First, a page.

Do carrots really enhance vision? While optometrists admit that the orange root vegetables are made up of large amounts of a beta-carotene that has proven to be very good for one's eyes, carrots can not take the place of suitable corrective eye care.
Beta-carotene is an orange pigment (carotenoid) that converts into vitamin A once absorbed in the body. Vitamin A guards the cornea, or surface of the eye, and has been proven to be preventative for a number of eye diseases such as macular degeneration. Vitamin A, which is composed of a number of antioxidants, guards the cornea to reduce the risk of eye infections and other infectious diseases. Vitamin A is also known to be an effective solution for dry eyes as well as other eye disorders. A lack of vitamin A (which tends to exist more in underdeveloped countries) is known to cause night blindness, corneal ulcers and retinal damage which can contribute to blindness.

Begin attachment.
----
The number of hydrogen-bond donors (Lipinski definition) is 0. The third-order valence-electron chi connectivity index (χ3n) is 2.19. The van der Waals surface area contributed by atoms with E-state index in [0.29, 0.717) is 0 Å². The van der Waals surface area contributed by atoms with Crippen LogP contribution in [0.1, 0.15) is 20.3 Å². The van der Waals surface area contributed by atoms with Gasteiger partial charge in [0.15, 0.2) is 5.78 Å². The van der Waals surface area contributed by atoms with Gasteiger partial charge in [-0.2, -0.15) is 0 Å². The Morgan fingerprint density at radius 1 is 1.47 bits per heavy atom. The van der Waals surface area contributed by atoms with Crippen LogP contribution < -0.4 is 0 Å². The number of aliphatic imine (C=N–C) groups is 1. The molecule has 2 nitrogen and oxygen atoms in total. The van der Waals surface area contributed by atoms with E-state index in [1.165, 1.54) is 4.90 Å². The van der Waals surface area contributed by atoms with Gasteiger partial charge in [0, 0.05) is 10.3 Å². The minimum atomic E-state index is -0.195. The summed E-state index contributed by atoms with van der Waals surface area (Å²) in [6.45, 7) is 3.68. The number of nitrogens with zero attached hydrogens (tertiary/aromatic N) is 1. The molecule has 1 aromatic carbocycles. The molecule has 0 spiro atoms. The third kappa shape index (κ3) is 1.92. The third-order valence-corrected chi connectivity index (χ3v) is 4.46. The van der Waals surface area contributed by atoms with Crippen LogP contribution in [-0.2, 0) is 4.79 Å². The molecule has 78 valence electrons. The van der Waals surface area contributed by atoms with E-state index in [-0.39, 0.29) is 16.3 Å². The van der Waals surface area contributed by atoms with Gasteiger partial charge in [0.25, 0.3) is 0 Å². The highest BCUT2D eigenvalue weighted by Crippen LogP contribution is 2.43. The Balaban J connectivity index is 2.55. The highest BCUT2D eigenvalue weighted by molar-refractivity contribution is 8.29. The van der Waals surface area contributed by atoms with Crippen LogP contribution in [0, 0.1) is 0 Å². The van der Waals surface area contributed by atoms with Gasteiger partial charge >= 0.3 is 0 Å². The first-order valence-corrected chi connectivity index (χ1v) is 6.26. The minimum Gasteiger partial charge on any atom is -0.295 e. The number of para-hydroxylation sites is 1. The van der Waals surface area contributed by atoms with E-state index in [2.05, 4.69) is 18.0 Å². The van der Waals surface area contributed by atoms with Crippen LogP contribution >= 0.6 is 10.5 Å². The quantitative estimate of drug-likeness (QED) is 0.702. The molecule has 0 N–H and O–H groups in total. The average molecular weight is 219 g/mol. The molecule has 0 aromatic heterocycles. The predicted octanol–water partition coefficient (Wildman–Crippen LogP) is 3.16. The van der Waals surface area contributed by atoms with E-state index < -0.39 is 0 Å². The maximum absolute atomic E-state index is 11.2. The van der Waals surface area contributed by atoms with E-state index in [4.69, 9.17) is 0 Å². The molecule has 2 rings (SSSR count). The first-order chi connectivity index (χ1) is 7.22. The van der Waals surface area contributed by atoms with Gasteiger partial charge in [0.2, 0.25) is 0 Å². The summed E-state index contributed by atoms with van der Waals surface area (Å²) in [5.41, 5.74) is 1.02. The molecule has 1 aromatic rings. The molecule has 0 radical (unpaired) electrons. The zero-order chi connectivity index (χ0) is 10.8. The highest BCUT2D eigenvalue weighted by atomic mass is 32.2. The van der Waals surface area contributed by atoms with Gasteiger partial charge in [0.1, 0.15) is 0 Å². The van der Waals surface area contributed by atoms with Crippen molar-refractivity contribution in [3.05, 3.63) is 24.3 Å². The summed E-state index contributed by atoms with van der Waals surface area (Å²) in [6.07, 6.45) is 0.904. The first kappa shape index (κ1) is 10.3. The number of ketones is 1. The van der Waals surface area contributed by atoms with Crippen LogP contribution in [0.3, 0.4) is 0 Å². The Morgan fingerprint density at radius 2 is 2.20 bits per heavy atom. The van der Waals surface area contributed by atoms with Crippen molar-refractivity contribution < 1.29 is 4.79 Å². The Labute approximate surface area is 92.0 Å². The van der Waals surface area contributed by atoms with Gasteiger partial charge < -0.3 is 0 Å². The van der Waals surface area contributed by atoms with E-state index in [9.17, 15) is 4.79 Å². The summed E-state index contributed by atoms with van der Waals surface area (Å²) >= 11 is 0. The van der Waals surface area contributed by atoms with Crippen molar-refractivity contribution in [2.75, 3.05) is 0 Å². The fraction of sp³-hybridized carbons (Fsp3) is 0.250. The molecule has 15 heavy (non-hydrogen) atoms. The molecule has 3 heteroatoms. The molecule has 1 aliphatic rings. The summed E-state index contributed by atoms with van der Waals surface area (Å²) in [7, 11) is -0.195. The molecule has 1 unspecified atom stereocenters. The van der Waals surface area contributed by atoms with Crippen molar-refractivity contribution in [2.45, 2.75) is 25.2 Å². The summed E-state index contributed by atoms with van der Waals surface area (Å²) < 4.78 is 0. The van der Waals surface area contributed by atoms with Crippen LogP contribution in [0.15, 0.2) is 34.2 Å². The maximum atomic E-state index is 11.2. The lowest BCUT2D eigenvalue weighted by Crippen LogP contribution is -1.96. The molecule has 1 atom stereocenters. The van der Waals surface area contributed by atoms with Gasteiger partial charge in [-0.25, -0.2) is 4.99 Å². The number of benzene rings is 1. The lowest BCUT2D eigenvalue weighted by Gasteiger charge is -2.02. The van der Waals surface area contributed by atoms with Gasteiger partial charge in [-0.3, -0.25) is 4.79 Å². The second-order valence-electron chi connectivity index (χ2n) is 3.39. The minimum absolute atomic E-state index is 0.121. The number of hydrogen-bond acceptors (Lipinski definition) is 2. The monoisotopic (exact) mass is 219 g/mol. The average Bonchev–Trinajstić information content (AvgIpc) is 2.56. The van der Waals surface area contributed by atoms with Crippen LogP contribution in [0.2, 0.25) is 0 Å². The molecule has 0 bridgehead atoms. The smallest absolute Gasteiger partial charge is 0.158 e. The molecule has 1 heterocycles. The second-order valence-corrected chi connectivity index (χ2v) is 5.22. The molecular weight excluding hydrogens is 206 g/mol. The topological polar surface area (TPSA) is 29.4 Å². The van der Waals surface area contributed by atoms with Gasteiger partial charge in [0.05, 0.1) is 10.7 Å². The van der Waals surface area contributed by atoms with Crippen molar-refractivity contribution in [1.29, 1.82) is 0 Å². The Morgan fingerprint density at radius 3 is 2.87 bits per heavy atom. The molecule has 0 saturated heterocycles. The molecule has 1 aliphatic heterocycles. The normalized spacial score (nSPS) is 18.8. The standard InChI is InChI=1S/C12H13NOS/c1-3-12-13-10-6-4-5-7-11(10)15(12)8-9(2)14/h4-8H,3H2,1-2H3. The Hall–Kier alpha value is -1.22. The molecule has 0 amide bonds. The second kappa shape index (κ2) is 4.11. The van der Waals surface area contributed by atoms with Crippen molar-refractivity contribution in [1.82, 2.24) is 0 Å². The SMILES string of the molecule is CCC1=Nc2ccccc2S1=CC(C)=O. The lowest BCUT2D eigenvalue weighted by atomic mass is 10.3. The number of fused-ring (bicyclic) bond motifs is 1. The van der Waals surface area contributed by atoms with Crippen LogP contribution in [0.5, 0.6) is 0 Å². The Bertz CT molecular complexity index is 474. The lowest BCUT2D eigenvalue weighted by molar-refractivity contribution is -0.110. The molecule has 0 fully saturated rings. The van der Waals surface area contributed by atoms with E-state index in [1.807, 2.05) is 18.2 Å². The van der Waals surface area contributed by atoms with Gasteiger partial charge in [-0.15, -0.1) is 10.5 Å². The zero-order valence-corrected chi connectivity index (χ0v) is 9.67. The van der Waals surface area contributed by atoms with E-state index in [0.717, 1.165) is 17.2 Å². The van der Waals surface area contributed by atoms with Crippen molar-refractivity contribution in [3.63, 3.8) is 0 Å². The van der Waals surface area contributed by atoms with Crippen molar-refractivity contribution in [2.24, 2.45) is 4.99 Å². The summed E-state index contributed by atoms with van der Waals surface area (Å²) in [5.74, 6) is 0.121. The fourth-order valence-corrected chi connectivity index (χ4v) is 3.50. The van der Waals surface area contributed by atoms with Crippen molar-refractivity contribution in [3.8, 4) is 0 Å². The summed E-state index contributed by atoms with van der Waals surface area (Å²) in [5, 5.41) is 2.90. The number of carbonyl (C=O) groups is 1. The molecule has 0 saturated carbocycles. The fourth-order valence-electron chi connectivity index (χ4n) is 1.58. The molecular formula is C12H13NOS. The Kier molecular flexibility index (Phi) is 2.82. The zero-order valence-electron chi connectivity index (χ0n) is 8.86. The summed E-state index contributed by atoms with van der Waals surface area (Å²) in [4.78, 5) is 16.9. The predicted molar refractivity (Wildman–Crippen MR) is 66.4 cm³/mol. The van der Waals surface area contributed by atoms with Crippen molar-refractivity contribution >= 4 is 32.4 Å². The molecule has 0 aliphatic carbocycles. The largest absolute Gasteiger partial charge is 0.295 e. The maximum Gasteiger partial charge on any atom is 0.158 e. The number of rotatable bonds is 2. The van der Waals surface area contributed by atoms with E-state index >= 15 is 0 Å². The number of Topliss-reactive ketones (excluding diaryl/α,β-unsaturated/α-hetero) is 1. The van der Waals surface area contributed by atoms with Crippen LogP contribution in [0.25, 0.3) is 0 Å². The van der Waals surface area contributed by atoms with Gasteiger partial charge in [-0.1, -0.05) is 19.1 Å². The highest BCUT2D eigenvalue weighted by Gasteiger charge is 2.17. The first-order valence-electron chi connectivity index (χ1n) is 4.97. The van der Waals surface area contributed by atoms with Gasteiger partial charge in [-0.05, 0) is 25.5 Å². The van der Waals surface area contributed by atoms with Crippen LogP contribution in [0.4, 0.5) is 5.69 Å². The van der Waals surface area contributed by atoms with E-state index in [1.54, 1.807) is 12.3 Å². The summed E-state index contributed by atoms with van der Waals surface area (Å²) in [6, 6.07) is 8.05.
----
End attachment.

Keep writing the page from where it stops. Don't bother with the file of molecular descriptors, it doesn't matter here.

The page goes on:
There are two types of vitamin A, which relate to the food source they come from. Retinol is vitamin A derived from an animal source such as beef, chicken liver, whole milk or cheese. Vitamin A that is obtained from produce exists in the form of ''provitamin A'' carotenoids, which convert to retinol after the nutrients are digested. In addition to carrots, carotenoids are ingested when eating colorful produce particularly those that are bright orange or green in color.
There is no doubt that vitamin A is beneficial to your eyes and your overall well being. Even though carrots won't fix corneal refraction which causes vision impairments, grandma had it right when she said ''finish your carrots.''